Labour would use NGOs to cover emergency housing shortfall
Labour Party leader Andrew Little has unveiled a new plank in the opposition party's housing policy, saying he would use non-government organisations to cover a shortfall in emergency housing that would almost treble the number of beds available.
In a policy announced just before the anniversary of the party's centenary, Mr Little said a Labour government would increase spending on emergency housing by $15 million a year to allow NGOs to build or buy accommodation. That level of funding would be enough to provide for 1400 new beds, lifting the total number available to 2200 from 800 at present.
"This policy – along with Labour's plans to launch a massive state-backed affordable house building programme and build more state houses rather than sell them off – will help end homelessness in New Zealand," Mr Little said in a statement. "The homeless are the sharp end of the government's housing crisis."
The package forms part of a broader housing package that would see an increase in state house numbers, stricter health quality criteria for rental property, and a major building programme of affordable houses.
The government, like the Reserve Bank, has been struggling to come to grips with a housing market buoyed by rapid net inbound migration and a shortage of supply in the country's biggest city, Auckland. Although Housing Minister Nick Smith has said he wants to skew the market in favour of first home buyers, ministers have resisted calls to enact policies that bring down prices, instead preferring a slower pace of increases.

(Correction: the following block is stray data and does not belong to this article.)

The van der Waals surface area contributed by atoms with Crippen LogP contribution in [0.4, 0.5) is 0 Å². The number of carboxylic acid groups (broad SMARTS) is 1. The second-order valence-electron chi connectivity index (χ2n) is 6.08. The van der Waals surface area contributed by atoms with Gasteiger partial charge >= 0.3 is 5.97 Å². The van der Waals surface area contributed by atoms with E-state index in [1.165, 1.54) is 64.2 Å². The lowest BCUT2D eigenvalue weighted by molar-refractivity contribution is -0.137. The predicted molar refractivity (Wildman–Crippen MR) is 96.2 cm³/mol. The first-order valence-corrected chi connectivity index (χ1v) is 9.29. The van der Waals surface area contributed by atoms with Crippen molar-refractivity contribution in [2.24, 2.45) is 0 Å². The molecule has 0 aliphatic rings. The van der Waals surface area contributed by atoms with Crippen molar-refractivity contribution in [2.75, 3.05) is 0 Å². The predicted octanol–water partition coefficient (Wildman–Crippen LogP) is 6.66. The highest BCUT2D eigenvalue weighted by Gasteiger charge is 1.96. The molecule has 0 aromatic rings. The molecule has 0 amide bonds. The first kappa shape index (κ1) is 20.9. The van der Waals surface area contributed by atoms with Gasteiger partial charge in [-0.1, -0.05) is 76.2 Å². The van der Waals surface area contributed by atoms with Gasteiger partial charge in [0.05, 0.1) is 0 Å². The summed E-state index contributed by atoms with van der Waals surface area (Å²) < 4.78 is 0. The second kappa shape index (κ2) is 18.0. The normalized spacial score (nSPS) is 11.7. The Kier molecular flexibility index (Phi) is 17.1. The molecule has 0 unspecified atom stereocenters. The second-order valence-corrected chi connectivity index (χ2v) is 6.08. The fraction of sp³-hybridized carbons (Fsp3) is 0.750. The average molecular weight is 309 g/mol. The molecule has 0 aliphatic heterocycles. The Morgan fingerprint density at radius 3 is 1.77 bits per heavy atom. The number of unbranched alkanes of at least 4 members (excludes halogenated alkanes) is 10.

Prime Minister John Key this week said he would support a move to introduce more tools, with rising prices seen as restraining governor Graeme Wheeler from cutting interest rates further. Reserve Bank deputy governor Grant Spencer will deliver a speech this evening on macroprudential tools and risks posed by the housing market, and some commentators anticipate more lending restrictions will be announced to try to slow property price increases.
On top of that, a growing number of people living in cars and on the streets prompted the government to inject $41.1 million to boost emergency accommodation in the May budget, which would cater for about 3000 people a year.
Labour's policy would house 5100 people a year, saying there are estimated to be 4200 people sleeping rough or in cars at any given time, and that because of a lack of space it takes more than 155 days to house a homeless person.
In a fact sheet accompanying the announcement, Labour said it will work with NGOs to ensure homeless people stay housed and can access the services they need, echoing the wraparound social services touted by the government as a more effective way of dealing with the most vulnerable and first flagged through the Maori Party's Whanau Ora policy.
"The government must support the work of emergency housing providers by making sure essential wraparound services such as addiction, mental health and budgeting are made available," Labour said.